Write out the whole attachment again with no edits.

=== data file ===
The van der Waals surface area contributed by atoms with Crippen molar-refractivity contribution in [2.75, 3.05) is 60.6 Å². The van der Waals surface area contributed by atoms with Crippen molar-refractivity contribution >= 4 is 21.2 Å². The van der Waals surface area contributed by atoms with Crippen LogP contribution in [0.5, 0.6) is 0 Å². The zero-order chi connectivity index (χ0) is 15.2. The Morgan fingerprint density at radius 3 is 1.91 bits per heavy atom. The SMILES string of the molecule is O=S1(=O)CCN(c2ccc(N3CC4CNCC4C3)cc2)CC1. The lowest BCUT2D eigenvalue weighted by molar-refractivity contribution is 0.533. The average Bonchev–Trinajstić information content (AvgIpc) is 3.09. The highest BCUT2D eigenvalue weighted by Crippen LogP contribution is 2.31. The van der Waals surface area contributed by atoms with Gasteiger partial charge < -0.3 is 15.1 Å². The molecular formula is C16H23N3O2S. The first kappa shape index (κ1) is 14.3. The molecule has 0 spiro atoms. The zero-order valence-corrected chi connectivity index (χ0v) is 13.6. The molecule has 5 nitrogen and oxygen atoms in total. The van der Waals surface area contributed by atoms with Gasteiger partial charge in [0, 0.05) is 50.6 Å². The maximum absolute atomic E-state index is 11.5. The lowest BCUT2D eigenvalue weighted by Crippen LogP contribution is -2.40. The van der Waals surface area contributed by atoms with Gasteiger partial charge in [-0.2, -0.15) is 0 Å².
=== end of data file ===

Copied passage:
The van der Waals surface area contributed by atoms with Crippen molar-refractivity contribution in [2.75, 3.05) is 60.6 Å². The van der Waals surface area contributed by atoms with Crippen molar-refractivity contribution >= 4 is 21.2 Å². The van der Waals surface area contributed by atoms with Crippen LogP contribution in [0.5, 0.6) is 0 Å². The zero-order chi connectivity index (χ0) is 15.2. The Morgan fingerprint density at radius 3 is 1.91 bits per heavy atom. The SMILES string of the molecule is O=S1(=O)CCN(c2ccc(N3CC4CNCC4C3)cc2)CC1. The lowest BCUT2D eigenvalue weighted by molar-refractivity contribution is 0.533. The average Bonchev–Trinajstić information content (AvgIpc) is 3.09. The highest BCUT2D eigenvalue weighted by Crippen LogP contribution is 2.31. The van der Waals surface area contributed by atoms with Gasteiger partial charge < -0.3 is 15.1 Å². The molecular formula is C16H23N3O2S. The first kappa shape index (κ1) is 14.3. The molecule has 0 spiro atoms. The zero-order valence-corrected chi connectivity index (χ0v) is 13.6. The molecule has 5 nitrogen and oxygen atoms in total. The van der Waals surface area contributed by atoms with Gasteiger partial charge in [0, 0.05) is 50.6 Å². The maximum absolute atomic E-state index is 11.5. The lowest BCUT2D eigenvalue weighted by Crippen LogP contribution is -2.40. The van der Waals surface area contributed by atoms with Gasteiger partial charge in [-0.2, -0.15) is 0 Å².